In short, walking a mile in the shoes of another before you make a snap judgment based on a reactionary situation, it might actually be very eye opening. It can be hard for people to open up, and they might not want other people to know about their struggles in fear of seeming weak. Or you could be like me and feel openness is important for your own functionality and progression, but I know that some people find that extremely hard to bear. I can honestly say I understand, when I am in a good place and someone in my life is in a place of struggle and darkness, I often want to run away and hide from it. I am familiar with the darkness and don’t want it spoiling my time in the light, but we have to have the strength to help our loved ones, they need to know that you are there with your light and you are saying “come this way”. It will bring your closer together.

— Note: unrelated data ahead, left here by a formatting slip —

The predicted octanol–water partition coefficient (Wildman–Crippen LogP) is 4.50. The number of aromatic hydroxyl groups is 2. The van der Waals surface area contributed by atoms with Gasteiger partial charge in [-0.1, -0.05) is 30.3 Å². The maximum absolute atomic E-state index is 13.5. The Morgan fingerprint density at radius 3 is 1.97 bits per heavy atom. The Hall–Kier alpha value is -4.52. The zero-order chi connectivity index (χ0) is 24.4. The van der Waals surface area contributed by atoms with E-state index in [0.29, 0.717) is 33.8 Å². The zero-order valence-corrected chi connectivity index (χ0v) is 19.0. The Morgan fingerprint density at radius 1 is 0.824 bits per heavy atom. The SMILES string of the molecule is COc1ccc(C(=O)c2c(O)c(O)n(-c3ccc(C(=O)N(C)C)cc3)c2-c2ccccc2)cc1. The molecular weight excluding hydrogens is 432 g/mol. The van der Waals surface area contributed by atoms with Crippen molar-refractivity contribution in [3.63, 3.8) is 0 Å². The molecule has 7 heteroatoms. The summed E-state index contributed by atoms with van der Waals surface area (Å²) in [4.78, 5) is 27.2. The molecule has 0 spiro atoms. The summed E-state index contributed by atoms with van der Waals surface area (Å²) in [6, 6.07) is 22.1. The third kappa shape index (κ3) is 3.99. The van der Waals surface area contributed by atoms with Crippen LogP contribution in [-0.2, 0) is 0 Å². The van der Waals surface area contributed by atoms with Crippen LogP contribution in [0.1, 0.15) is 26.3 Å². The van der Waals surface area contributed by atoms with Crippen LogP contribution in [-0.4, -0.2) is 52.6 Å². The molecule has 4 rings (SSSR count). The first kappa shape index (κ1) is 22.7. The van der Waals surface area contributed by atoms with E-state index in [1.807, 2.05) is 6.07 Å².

It comes down to those ingrained words again, right vs wrong, good vs bad, well for the most part (tyranny and psychopathy excluded) they’re kind of subjective, some people like to follow the rules, some people have tried and found the rules failed them, so they’ve created their own set of rules. Not to sound like a Kenneth Branagh movie but in general if we have courage and are kind to others, we will find it much easier to treat ourselves the same way.